Cambodia exploring ways to become cashless society

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The National Bank of Cambodia is pushing ahead with trials for interbank payments using blockchain technology that facilitates secure financial transactions.

To that end, the central bank partnered with Soramitsu Co., a Japanese blockchain specialist company, which will test distributed ledger technology to create new and innovative payment methods for banks and individual citizens.

According to Soramitsu, the eventual goal was to develop a complete new payment infrastructure for which the first testing phase could take place in the fourth quarter of 2017.

The central bank’s director-general Chea Serey said that the new technology is expected to “provide smooth, efficient, safe and affordable interbank transactions which will ultimately benefit end users” and would create “smart money” by providing secure settlement infrastructure for the National Bank and a more efficient payment infrastructure in a country where most financial transactions are still made in cash due to the lack of a modern financial infrastructure to support commercial and individual banking at scale.

Furthermore, Cambodia’s monetary policy is dictated by its dependence on the US dollar and the country’s central bank is actively looking at solutions to regain control. A blockchain system could be customised to benefit and strengthen the country’s sovereign monetary policy, including the local currency, the underused riel.

In the next step, a blockchain-based banking system could lay the foundations for a cashless society in Cambodia, a concept explored by the central bank for some time now.

“A cashless system is less costly and more transparent for the whole economy. This has always been on our agenda, but we needed time to study the different platforms available,” Serey said.

The idea is already falling on fertile ground with Cambodia’s first cashless mobile payment systems jumping up the bandwagon, among them eMoney, Wing, AMK, Asia Wei Luy and recently launched Pi Pay, SmartLuy, Tesjor and PayGo. China’s Alipay and Thailand’s TrueMoney are also available in Cambodia.

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Reading Time: 2 minutes

The National Bank of Cambodia is pushing ahead with trials for interbank payments using blockchain technology that facilitates secure financial transactions.

Reading Time: 2 minutes

The National Bank of Cambodia is pushing ahead with trials for interbank payments using blockchain technology that facilitates secure financial transactions.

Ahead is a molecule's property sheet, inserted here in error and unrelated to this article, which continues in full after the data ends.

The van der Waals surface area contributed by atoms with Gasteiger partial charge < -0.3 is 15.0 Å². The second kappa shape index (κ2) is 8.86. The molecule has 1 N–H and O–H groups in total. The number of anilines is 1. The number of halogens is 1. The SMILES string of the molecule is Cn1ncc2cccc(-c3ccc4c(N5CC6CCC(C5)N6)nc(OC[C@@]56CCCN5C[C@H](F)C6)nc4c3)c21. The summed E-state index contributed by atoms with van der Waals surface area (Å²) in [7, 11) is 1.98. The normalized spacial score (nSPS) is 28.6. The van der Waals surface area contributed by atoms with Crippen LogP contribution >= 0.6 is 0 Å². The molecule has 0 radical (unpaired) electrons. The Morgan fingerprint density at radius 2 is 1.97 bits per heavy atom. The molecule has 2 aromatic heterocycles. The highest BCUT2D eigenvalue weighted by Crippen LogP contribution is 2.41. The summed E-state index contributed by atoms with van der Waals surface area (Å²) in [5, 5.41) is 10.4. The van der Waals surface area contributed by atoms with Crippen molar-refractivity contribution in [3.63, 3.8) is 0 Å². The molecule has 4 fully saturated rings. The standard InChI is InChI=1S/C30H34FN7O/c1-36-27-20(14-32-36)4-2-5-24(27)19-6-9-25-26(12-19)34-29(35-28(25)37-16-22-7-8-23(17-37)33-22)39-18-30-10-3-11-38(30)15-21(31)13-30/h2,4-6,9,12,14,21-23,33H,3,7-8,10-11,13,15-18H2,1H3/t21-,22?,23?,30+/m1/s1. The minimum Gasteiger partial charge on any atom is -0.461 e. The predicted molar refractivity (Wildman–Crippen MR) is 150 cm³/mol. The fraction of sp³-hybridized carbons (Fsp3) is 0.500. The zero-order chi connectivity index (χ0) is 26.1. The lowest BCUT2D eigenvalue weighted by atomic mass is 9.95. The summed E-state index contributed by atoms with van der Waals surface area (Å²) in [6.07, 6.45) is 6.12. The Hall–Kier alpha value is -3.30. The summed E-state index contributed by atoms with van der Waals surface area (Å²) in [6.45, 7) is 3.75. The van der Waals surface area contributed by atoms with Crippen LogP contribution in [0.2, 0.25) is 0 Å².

To that end, the central bank partnered with Soramitsu Co., a Japanese blockchain specialist company, which will test distributed ledger technology to create new and innovative payment methods for banks and individual citizens.

According to Soramitsu, the eventual goal was to develop a complete new payment infrastructure for which the first testing phase could take place in the fourth quarter of 2017.

The central bank’s director-general Chea Serey said that the new technology is expected to “provide smooth, efficient, safe and affordable interbank transactions which will ultimately benefit end users” and would create “smart money” by providing secure settlement infrastructure for the National Bank and a more efficient payment infrastructure in a country where most financial transactions are still made in cash due to the lack of a modern financial infrastructure to support commercial and individual banking at scale.

Furthermore, Cambodia’s monetary policy is dictated by its dependence on the US dollar and the country’s central bank is actively looking at solutions to regain control. A blockchain system could be customised to benefit and strengthen the country’s sovereign monetary policy, including the local currency, the underused riel.

In the next step, a blockchain-based banking system could lay the foundations for a cashless society in Cambodia, a concept explored by the central bank for some time now.

“A cashless system is less costly and more transparent for the whole economy. This has always been on our agenda, but we needed time to study the different platforms available,” Serey said.

The idea is already falling on fertile ground with Cambodia’s first cashless mobile payment systems jumping up the bandwagon, among them eMoney, Wing, AMK, Asia Wei Luy and recently launched Pi Pay, SmartLuy, Tesjor and PayGo. China’s Alipay and Thailand’s TrueMoney are also available in Cambodia.

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